Oxidative stress, protein carbonylation and heat shock proteins in the black tiger shrimp, Penaeus monodon, following exposure to endosulfan and deltamethrin

J. Dorts, F. Silvestre, H.T. Tu, A.-E. Tyberghein, N.T. Phuong, P. Kestemont

Research output: Contribution to journalArticle

Abstract

The impact of commonly used pesticides, endosulfan and deltamethrin, on the molecular stress level in black tiger shrimp Penaeus monodon, was assessed using classical oxidative stress biomarkers, protein carbonylation profiles, and levels of heat shock proteins. Results showed that 4 days exposure to 0.1 μg L deltamethrin significantly (p <0.05) increased lipid peroxidation (LPO) level in gills (64.3 ± 3.2 compared to 34.2 ± 5.3 nmol MDA equiv. g tissue at day 0). However, no pesticide treatment had significant effect on the activities of antioxidant enzymes catalase (CAT), glutathione peroxidase (GPx) and glutathione S-transferase (GST). Carbonylated protein profiles were determined on gills following 2,4-dinitrophenylhydrazine derivatization and 2D-PAGE along with Western blotting. Immunoblotting with dinitrophenol-specific antibody revealed 17 protein spots carbonylated in response to 4 days exposure to 0.1 μg L deltamethrin while 24 protein spots specifically oxidized at day 0 were no longer detected after deltamethrin treatment. On the other hand, endosulfan exposure at 0.1 and 1 μg L induced up to 2.1-fold increase of HSP90 level in muscle. This approach is providing new insights into the molecular impacts of deltamethrin and endosulfan on an economically important crustacean. While deltamethrin has shown a pro-oxidant effect in gills, endosulfan exposure rather induced proteotoxic effects in muscles. This argues that LPO level, protein carbonylation specificities, and HSP90 levels may be potential discriminating biomarkers to assess the chemical stress level in farm shrimp.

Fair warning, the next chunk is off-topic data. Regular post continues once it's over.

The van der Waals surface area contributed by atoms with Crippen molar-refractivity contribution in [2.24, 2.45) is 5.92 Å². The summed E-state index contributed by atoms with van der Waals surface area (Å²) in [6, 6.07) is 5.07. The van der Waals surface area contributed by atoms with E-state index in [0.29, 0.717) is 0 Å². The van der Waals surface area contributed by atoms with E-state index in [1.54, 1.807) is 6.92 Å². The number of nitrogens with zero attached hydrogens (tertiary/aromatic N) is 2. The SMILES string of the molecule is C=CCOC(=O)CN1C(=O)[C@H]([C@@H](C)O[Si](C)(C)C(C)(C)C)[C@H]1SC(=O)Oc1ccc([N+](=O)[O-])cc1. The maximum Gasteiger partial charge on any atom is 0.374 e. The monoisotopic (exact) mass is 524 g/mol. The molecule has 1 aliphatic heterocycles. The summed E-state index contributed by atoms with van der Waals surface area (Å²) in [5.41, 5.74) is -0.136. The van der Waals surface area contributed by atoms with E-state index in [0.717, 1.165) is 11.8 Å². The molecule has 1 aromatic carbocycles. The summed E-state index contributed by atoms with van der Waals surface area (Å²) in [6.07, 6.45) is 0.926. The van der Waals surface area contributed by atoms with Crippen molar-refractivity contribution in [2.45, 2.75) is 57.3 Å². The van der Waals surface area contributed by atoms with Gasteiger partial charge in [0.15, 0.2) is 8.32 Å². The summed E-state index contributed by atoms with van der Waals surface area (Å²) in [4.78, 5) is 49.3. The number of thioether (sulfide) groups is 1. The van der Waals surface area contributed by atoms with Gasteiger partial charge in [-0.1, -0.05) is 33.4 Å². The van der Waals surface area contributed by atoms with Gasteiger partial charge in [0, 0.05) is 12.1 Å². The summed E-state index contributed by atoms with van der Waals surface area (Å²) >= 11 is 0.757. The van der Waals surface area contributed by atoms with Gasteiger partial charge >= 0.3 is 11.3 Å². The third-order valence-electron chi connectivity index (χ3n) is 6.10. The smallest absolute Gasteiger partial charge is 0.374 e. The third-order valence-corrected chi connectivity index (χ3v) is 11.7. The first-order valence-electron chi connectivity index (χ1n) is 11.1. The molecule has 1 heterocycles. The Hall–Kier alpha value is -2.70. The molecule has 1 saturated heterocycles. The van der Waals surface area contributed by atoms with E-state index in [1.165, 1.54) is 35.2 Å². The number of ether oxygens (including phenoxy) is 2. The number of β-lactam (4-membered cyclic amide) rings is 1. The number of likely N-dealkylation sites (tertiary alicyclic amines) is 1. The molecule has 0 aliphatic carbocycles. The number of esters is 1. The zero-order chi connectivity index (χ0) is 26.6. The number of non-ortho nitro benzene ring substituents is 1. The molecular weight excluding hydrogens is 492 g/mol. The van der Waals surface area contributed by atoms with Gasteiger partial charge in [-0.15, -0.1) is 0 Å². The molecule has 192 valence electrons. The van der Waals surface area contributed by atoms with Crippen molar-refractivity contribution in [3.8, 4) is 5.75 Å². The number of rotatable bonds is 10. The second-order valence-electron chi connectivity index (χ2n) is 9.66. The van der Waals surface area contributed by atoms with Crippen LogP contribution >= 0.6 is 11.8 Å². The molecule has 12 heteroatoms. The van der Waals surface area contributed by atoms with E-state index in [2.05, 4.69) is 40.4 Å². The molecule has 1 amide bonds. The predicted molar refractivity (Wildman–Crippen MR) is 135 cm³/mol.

Original languageEnglish
Pages (from-to)302-310
Number of pages9
JournalEnvironmental Toxicology and Pharmacology
Volume28
Issue number2
DOIs
Publication statusPublished - 1 Sep 2009

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Protein Carbonylation
Endosulfan
Penaeidae
Tigers
Carbonylation
Oxidative stress
Heat-Shock Proteins
Oxidative Stress
Biomarkers
Proteins
Pesticides
Lipid Peroxidation
Muscle
Dinitrophenols
Lipids
Muscles
Electrophoresis, Gel, Two-Dimensional
Glutathione Peroxidase
Glutathione Transferase
Immunoblotting

Cite this

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title = "Oxidative stress, protein carbonylation and heat shock proteins in the black tiger shrimp, Penaeus monodon, following exposure to endosulfan and deltamethrin",